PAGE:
How closely should a theory of thought and behaviour reflect the perceptions of those who are its objects? We would have no qualms if a theory of canine psychology wandered very far from how dogs perceived themselves and the world. We suppose that dogs have no theoretical conception of themselves or of the world at all, so the question would barely arise. But if a psychologist theorizes about our minds, in psychological terms rather than in neurological terms, it seems that the theory ought to keep reasonably close to our own perception of ourselves. We think that we are formed and driven by experiences, thoughts and emotions. We expect the psychologist to draw on the vocabulary that we use in our folk psychology, and to use it in the same way, so that the conclusions make sense to the rest of us. New connections may be made. Trends of previously unnoticed significance may be highlighted, as when Stephen Pinker, in The Better Angels of our Nature, assembles a range of economic and social factors that help to explain the diminution in our level of violence. But there still seems to be an expectation that the theory will stay close to everyday understanding. Furthermore, this expectation is often met. Articles in Psychological Review, for all their talk of cognitive architecture and their reconceptualizations of phenomena, are still written in a language that is adjacent to the language of folk psychology.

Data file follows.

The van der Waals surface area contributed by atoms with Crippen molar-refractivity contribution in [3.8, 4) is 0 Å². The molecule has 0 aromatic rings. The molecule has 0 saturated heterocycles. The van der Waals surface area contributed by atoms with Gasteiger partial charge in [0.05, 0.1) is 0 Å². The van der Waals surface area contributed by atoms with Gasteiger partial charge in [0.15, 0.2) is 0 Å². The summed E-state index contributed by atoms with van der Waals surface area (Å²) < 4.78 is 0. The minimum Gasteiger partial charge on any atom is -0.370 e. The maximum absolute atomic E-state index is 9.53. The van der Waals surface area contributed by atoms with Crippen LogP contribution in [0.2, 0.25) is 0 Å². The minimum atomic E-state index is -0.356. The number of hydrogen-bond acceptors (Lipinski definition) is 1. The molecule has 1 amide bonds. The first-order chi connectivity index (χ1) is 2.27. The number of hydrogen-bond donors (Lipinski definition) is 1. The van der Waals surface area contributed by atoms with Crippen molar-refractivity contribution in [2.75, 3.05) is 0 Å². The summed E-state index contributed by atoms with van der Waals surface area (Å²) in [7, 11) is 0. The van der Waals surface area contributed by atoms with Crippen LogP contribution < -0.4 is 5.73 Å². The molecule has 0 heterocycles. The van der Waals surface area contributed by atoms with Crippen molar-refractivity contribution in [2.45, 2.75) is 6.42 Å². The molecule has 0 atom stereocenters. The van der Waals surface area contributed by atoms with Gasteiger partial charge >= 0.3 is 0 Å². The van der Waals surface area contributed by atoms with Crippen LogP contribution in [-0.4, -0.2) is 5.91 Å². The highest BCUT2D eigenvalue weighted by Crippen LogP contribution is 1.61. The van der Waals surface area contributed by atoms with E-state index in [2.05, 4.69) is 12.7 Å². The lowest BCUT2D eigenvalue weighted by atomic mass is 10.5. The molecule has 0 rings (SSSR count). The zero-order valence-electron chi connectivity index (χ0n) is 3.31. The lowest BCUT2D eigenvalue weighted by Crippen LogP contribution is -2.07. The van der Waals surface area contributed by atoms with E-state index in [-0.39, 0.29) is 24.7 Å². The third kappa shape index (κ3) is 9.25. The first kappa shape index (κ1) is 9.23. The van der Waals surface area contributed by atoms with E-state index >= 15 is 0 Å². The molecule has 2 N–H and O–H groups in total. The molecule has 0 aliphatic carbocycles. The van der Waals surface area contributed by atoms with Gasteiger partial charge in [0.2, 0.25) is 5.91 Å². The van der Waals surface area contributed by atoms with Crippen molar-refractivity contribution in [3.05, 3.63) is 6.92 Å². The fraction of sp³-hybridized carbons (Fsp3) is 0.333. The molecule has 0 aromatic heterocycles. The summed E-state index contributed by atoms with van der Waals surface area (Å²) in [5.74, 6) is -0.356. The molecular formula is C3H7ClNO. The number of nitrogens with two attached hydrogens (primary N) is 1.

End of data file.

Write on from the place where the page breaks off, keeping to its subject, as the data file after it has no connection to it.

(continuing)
What support does this expectation have? We should not impose any such constraint on the sciences in general. If we imposed it on physics and chemistry, expecting them to use languages that were adjacent to the language in which we describe the everyday objects around us, most of the progress that has been made in the past century would not have been made. It is hard to see how we could justify imposing it on psychology by saying that the discipline is about our minds, and that we know our own minds from the inside. The data we get from the inside may be distorted in all sorts of ways. Moreover, we can imagine aliens, without a sense of our own minds from the inside, devising a human psychology that would be very effective in predicting or explaining thought and behaviour, but to which we could not relate in the way that we can relate to folk psychology, because the aliens had not drawn on that folk psychology. One option seems to be left. Our discipline of psychology is still too immature to construct a full enough set of robust, contentful, concepts, using its internal resources. It still needs to piggy-back on the content that is supplied by folk psychology. So long as it needs to do that, a requirement to stay close to the language of folk psychology imposes a useful control, ensuring that theorizing does not go off on an undisciplined frolic. But any such dependence on folk psychology is not guaranteed to continue.